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Superconducting Super Collider

Superconducting Super Collider

Tiny Mass, Huge Costs.

Superconducting Super Collider

Friday, February 24, 2017 - 10:15

Jason Socrates Bardi, Editor

(Inside Science) -- “In October 1993 the U.S. Congress terminated the Superconducting Super Collider (SSC) with an estimated price tag that went above 10 billion dollars. The SSC was designed to do a pretty wide range of physics goals, but at the very core of it was to find the Higgs boson. Ever since, this project has been referred to as ‘water shed’ in the history of science, in the history of physics especially, and that the funding for high energy physics [has been] either flat or declining ever since,” said Michael Riordan, adjunct professor of physics, University of California, Santa Cruz.

Riordan also stated, “One day director emeritus of Stanford Linear Accelerator Center (SLAC), Wolfgang Panofsky, best known as "Pief", came into my office and said, ‘You know I think this was a bridge too far.’ I always often puzzled with what that meant, and finally resolved it years later when I realized that this was the title of a book about a disastrous allied campaign during World War II. But that really keyed my thinking about this project.”

According to Riordan, “the SSC was designed to understand, why do particles have mass? The theories generally had mass-less particles in them and they had a high degree of symmetry. You had to break that symmetry down by giving particles mass, and there was a mechanism called the Higgs mechanism that did this in a very natural way, but it required the existence of a particle called the Higgs boson, and nobody could really specify the mass it had to have.”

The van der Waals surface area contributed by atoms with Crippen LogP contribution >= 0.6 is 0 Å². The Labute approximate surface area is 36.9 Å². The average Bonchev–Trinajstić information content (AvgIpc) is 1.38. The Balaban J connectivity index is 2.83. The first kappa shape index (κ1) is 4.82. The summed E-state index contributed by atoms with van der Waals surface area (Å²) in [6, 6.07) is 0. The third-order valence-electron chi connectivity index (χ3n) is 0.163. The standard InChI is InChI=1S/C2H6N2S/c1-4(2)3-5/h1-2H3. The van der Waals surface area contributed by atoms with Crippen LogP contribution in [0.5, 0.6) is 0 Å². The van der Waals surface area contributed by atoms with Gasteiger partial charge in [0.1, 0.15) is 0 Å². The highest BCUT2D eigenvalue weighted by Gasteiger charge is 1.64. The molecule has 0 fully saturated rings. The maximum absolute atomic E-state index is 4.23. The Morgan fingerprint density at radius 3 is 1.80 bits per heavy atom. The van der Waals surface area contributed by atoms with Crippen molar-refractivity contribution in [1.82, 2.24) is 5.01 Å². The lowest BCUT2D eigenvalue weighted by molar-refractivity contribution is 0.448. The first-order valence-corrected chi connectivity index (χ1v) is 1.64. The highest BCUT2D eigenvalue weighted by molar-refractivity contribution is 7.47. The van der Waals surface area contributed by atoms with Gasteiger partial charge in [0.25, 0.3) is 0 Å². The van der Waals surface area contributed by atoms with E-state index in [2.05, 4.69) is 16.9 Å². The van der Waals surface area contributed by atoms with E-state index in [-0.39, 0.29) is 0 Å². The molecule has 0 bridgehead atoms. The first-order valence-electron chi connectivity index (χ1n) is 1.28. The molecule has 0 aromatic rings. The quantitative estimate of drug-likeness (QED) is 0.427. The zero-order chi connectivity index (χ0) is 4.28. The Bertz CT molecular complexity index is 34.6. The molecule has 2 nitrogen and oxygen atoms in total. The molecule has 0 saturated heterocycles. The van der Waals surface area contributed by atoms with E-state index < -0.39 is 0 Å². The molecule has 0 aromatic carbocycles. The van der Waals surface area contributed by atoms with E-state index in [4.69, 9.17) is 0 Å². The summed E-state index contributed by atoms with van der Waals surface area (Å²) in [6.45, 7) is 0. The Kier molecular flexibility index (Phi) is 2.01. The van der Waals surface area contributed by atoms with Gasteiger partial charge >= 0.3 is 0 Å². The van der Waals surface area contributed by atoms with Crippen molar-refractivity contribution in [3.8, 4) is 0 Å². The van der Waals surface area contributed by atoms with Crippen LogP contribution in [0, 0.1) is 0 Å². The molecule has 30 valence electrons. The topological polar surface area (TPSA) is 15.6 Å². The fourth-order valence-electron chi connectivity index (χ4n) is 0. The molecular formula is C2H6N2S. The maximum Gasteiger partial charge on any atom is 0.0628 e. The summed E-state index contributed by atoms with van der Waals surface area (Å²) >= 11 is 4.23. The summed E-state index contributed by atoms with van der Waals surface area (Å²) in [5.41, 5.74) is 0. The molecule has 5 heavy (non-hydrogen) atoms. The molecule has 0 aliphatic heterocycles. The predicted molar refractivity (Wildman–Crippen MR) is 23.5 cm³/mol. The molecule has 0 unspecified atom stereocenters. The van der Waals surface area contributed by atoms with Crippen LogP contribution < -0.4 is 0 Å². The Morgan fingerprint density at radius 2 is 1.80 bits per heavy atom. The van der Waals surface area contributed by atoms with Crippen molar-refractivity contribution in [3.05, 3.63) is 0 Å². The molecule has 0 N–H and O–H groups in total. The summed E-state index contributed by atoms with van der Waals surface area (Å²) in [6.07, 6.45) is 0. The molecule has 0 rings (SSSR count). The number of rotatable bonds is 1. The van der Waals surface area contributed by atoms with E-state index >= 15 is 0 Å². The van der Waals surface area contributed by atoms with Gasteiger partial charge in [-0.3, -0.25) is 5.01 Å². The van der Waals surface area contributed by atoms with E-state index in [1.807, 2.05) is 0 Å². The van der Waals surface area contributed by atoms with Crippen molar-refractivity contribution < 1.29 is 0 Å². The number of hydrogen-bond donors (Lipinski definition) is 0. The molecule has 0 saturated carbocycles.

“There was a large range of masses, ranging from about the mass of a proton, up to about a thousand times the mass of a proton, in which it might occur. So successive particle colliders and accelerators went looking for this. The SSC was built to be sure that they could either find the Higgs boson or find some other phenomena responsible for why particles have mass,” stated Riordan.

“The SSC was understood that it would have to be a multibillion dollar project. Everything the community had done before that had been hundreds of millions of dollars -- that had been evaluated in 1990 dollars -- this one was clearly going to be over 10 billion dollars. When you get to those kinds of numbers you have to bring in partners. In this case it was the Texas politico's members of the military industrial complex. To them it was a high-tech jobs project, and that was the image that they projected in Congress. And that is like the kiss of death, especially when you have a multibillion dollar project that is growing seemingly out of control -- pressing on many other projects, not just science projects, but also water projects, in various districts throughout the nation. Was this project too big for the U.S. high energy physics community to embrace?” said Riordan.

“In general, I think it was. The SSC was indeed a bridge too far,” concluded Riordan.

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Jason Socrates Bardi is the News Director of the American Institute of Physics and a longtime science writer.